Seduction is the weapon that the hysteric uses to reach their goals and gain the center of attention. They usually go very well dressed, with impressive hairstyles, makeup, etc. On the other hand, they show a fear of sexuality. Despite giving the appearance of a sexually active person due to their seductive attitude, deep down, they have significant sexual problems.

Their knowledge of situations is global, imprecise, and impressionable, with a general dispersion in their knowledge and a lack of depth and concentration on issues of an intellectual nature.

In summary, hysterical personalities are characterized by their theatricality, their continuous egocentricity, their tendency to transform the reality of objective facts (they’re very subjective, they interpret everything according to their interests and defense mechanisms) and forget what they dislike.


Hysteria: explanatory theories and risk factors

In this section, we’ll examine some theories about hysterics and we’ll review some cultural, family, sexual, personality factors, etc. associated with them. Traditionally, most of these theories and studies have been about conversion hysteria. Therefore, the following observations must be applied and refer primarily to this disorder.

Psychoanalytic theory

Hysteria was the crucial disorder in S. Freud’s initial theory. Today, hysterical disorders are those most closely linked to a psychoanalytic interpretation. Initially, Freud proposed the theory of conservation of energy, which proposed that emotion that couldn’t be expressed could be turned into physical symptoms.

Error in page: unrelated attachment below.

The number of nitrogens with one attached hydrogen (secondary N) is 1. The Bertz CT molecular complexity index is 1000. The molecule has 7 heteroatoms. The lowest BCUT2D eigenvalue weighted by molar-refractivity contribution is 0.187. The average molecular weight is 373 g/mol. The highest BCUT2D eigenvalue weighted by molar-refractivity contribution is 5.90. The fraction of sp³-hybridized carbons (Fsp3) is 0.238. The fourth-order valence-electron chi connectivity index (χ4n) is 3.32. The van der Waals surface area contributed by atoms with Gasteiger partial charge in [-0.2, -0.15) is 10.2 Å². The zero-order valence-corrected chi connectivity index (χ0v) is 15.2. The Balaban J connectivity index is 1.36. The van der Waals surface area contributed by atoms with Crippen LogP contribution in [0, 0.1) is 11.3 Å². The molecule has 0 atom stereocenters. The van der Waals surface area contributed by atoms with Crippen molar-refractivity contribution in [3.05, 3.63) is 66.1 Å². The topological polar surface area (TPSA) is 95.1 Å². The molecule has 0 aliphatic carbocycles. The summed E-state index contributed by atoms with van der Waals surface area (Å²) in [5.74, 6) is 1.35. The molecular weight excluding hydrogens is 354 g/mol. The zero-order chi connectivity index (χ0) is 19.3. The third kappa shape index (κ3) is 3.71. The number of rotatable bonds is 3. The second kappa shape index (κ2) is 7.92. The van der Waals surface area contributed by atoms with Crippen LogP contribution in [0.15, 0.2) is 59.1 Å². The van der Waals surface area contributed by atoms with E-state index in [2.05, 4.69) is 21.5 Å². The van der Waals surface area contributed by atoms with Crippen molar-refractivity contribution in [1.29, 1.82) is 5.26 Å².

Later, Freud assumed that both conversion and dissociative hysterics have their etiology in an unresolved Oedipus conflict. In this way, it causes the necessary repression of sexual impulses. During adult life, sexual arousal would awaken these repressed urges, which turn into physical symptoms or psychological dissociations.

The defense mechanisms of repression, regression (to the phallic, oedipal stage) and displacement would be the bases of the conversion-type hysterical disorder, while the mechanisms of repression and dissociation would be the bases of the dissociative-type hysteria.

Regarding the first case, somatic conversion is organized according to its symbolic significance. The affected somatic zone is chosen by virtue of a displacement of the libidinal impulse, which produces an eroticization of the affected organ that would be the fundamental aspect in the conversion phenomenon.

We can see the similarity between ancient Greek theories and psychoanalytic theory. It’s enough to substitute the uterus for the sexual impulse to make them similar.

Finally, it should be noted that the concept of conversion still carries a theoretical psychoanalytic burden or remnant, as it presupposes an unconscious emotional etiology that is manifested in the physical symptoms of the disorder.

Psychosocial and cultural theories

The family and social organization of these patients is striking, marked by great tolerance. The mastery of the situation that they obtain through their peculiar personality form or using their symptoms to manage the environment and manipulate and control the situation is striking.

Hysterical behavior needs an audience. It’s the means used, through the resources of the theater, to satisfy the excessive demands for affection that characterize these patients. The husbands and wives of patients with hysteria are often passive, condescending, and solicitous of their ever-excessive demands. This facilitates and favors the continuity of the disorder by functioning as a reinforcer.